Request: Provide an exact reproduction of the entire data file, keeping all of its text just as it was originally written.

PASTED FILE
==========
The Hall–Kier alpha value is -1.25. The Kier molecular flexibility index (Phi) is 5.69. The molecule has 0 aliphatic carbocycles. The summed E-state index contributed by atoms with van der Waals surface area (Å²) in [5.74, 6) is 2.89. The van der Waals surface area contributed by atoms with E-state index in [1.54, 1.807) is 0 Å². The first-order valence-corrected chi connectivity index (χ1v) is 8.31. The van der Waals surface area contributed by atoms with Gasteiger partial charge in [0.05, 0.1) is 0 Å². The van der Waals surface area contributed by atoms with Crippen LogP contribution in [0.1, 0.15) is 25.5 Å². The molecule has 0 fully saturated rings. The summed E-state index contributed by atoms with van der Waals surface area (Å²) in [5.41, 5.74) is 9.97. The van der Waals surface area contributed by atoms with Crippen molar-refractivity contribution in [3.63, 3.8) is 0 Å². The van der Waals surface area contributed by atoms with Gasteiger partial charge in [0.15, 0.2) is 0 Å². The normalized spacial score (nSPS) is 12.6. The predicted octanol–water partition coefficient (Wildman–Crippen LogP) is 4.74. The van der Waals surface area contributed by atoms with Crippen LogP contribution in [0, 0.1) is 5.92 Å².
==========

The Hall–Kier alpha value is -1.25. The Kier molecular flexibility index (Phi) is 5.69. The molecule has 0 aliphatic carbocycles. The summed E-state index contributed by atoms with van der Waals surface area (Å²) in [5.74, 6) is 2.89. The van der Waals surface area contributed by atoms with E-state index in [1.54, 1.807) is 0 Å². The first-order valence-corrected chi connectivity index (χ1v) is 8.31. The van der Waals surface area contributed by atoms with Gasteiger partial charge in [0.05, 0.1) is 0 Å². The van der Waals surface area contributed by atoms with Crippen LogP contribution in [0.1, 0.15) is 25.5 Å². The molecule has 0 fully saturated rings. The summed E-state index contributed by atoms with van der Waals surface area (Å²) in [5.41, 5.74) is 9.97. The van der Waals surface area contributed by atoms with Crippen molar-refractivity contribution in [3.63, 3.8) is 0 Å². The van der Waals surface area contributed by atoms with Gasteiger partial charge in [0.15, 0.2) is 0 Å². The normalized spacial score (nSPS) is 12.6. The predicted octanol–water partition coefficient (Wildman–Crippen LogP) is 4.74. The van der Waals surface area contributed by atoms with Crippen LogP contribution in [0, 0.1) is 5.92 Å².